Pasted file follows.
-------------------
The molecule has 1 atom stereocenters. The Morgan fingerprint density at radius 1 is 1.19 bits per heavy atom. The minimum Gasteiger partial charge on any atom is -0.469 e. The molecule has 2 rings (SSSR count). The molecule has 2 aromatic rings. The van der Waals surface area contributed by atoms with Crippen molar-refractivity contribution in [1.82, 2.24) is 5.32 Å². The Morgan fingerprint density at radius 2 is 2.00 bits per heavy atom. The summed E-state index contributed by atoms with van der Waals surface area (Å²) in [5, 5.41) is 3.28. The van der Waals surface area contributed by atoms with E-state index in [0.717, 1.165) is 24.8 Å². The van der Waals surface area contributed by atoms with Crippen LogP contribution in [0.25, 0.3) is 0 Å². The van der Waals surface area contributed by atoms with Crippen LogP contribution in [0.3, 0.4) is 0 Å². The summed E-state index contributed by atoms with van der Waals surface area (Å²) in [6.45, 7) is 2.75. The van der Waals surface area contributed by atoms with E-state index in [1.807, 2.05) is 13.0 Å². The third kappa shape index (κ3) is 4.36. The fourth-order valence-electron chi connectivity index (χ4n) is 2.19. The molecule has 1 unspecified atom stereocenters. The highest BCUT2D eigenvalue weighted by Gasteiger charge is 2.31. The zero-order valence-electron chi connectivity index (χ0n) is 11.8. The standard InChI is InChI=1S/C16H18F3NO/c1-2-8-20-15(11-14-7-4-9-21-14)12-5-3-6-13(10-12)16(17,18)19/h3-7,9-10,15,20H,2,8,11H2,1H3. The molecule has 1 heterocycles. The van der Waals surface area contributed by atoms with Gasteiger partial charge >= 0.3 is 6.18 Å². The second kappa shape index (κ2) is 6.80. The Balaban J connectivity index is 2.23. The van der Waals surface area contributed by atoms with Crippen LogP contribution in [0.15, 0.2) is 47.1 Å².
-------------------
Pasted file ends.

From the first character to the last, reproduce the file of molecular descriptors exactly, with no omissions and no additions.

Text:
The molecule has 1 atom stereocenters. The Morgan fingerprint density at radius 1 is 1.19 bits per heavy atom. The minimum Gasteiger partial charge on any atom is -0.469 e. The molecule has 2 rings (SSSR count). The molecule has 2 aromatic rings. The van der Waals surface area contributed by atoms with Crippen molar-refractivity contribution in [1.82, 2.24) is 5.32 Å². The Morgan fingerprint density at radius 2 is 2.00 bits per heavy atom. The summed E-state index contributed by atoms with van der Waals surface area (Å²) in [5, 5.41) is 3.28. The van der Waals surface area contributed by atoms with E-state index in [0.717, 1.165) is 24.8 Å². The van der Waals surface area contributed by atoms with Crippen LogP contribution in [0.25, 0.3) is 0 Å². The van der Waals surface area contributed by atoms with Crippen LogP contribution in [0.3, 0.4) is 0 Å². The summed E-state index contributed by atoms with van der Waals surface area (Å²) in [6.45, 7) is 2.75. The van der Waals surface area contributed by atoms with E-state index in [1.807, 2.05) is 13.0 Å². The third kappa shape index (κ3) is 4.36. The fourth-order valence-electron chi connectivity index (χ4n) is 2.19. The molecule has 1 unspecified atom stereocenters. The highest BCUT2D eigenvalue weighted by Gasteiger charge is 2.31. The zero-order valence-electron chi connectivity index (χ0n) is 11.8. The standard InChI is InChI=1S/C16H18F3NO/c1-2-8-20-15(11-14-7-4-9-21-14)12-5-3-6-13(10-12)16(17,18)19/h3-7,9-10,15,20H,2,8,11H2,1H3. The molecule has 1 heterocycles. The van der Waals surface area contributed by atoms with Gasteiger partial charge >= 0.3 is 6.18 Å². The second kappa shape index (κ2) is 6.80. The Balaban J connectivity index is 2.23. The van der Waals surface area contributed by atoms with Crippen LogP contribution in [0.15, 0.2) is 47.1 Å².